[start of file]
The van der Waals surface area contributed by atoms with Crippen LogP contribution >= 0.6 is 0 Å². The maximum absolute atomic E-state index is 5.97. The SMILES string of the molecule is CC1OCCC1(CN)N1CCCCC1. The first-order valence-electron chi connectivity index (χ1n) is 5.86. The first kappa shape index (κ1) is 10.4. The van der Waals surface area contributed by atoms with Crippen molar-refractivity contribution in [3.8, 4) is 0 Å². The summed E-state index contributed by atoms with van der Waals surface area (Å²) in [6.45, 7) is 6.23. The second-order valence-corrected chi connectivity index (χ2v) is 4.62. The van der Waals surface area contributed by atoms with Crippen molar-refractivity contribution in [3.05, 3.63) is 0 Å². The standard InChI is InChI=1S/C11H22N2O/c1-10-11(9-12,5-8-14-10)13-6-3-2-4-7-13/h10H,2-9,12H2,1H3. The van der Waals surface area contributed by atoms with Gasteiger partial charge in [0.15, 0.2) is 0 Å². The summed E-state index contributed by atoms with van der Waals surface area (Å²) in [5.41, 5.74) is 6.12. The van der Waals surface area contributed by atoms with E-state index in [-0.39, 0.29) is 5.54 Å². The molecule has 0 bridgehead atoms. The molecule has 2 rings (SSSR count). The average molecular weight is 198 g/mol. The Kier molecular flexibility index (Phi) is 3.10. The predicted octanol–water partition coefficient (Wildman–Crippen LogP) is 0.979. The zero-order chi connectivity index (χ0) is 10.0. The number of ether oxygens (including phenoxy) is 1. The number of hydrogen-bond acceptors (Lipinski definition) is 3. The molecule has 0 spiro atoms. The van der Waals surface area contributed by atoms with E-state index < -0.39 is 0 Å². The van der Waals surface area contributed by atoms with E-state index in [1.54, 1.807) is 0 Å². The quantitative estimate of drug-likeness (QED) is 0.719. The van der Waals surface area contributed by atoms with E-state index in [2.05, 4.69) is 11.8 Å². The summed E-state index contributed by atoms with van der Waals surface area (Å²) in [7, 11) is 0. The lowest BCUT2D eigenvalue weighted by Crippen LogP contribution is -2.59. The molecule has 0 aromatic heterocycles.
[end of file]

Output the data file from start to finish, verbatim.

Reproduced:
The van der Waals surface area contributed by atoms with Crippen LogP contribution >= 0.6 is 0 Å². The maximum absolute atomic E-state index is 5.97. The SMILES string of the molecule is CC1OCCC1(CN)N1CCCCC1. The first-order valence-electron chi connectivity index (χ1n) is 5.86. The first kappa shape index (κ1) is 10.4. The van der Waals surface area contributed by atoms with Crippen molar-refractivity contribution in [3.8, 4) is 0 Å². The summed E-state index contributed by atoms with van der Waals surface area (Å²) in [6.45, 7) is 6.23. The second-order valence-corrected chi connectivity index (χ2v) is 4.62. The van der Waals surface area contributed by atoms with Crippen molar-refractivity contribution in [3.05, 3.63) is 0 Å². The standard InChI is InChI=1S/C11H22N2O/c1-10-11(9-12,5-8-14-10)13-6-3-2-4-7-13/h10H,2-9,12H2,1H3. The van der Waals surface area contributed by atoms with Gasteiger partial charge in [0.15, 0.2) is 0 Å². The summed E-state index contributed by atoms with van der Waals surface area (Å²) in [5.41, 5.74) is 6.12. The van der Waals surface area contributed by atoms with E-state index in [-0.39, 0.29) is 5.54 Å². The molecule has 0 bridgehead atoms. The molecule has 2 rings (SSSR count). The average molecular weight is 198 g/mol. The Kier molecular flexibility index (Phi) is 3.10. The predicted octanol–water partition coefficient (Wildman–Crippen LogP) is 0.979. The zero-order chi connectivity index (χ0) is 10.0. The number of ether oxygens (including phenoxy) is 1. The number of hydrogen-bond acceptors (Lipinski definition) is 3. The molecule has 0 spiro atoms. The van der Waals surface area contributed by atoms with E-state index < -0.39 is 0 Å². The van der Waals surface area contributed by atoms with E-state index in [1.54, 1.807) is 0 Å². The quantitative estimate of drug-likeness (QED) is 0.719. The van der Waals surface area contributed by atoms with E-state index in [2.05, 4.69) is 11.8 Å². The summed E-state index contributed by atoms with van der Waals surface area (Å²) in [7, 11) is 0. The lowest BCUT2D eigenvalue weighted by Crippen LogP contribution is -2.59. The molecule has 0 aromatic heterocycles.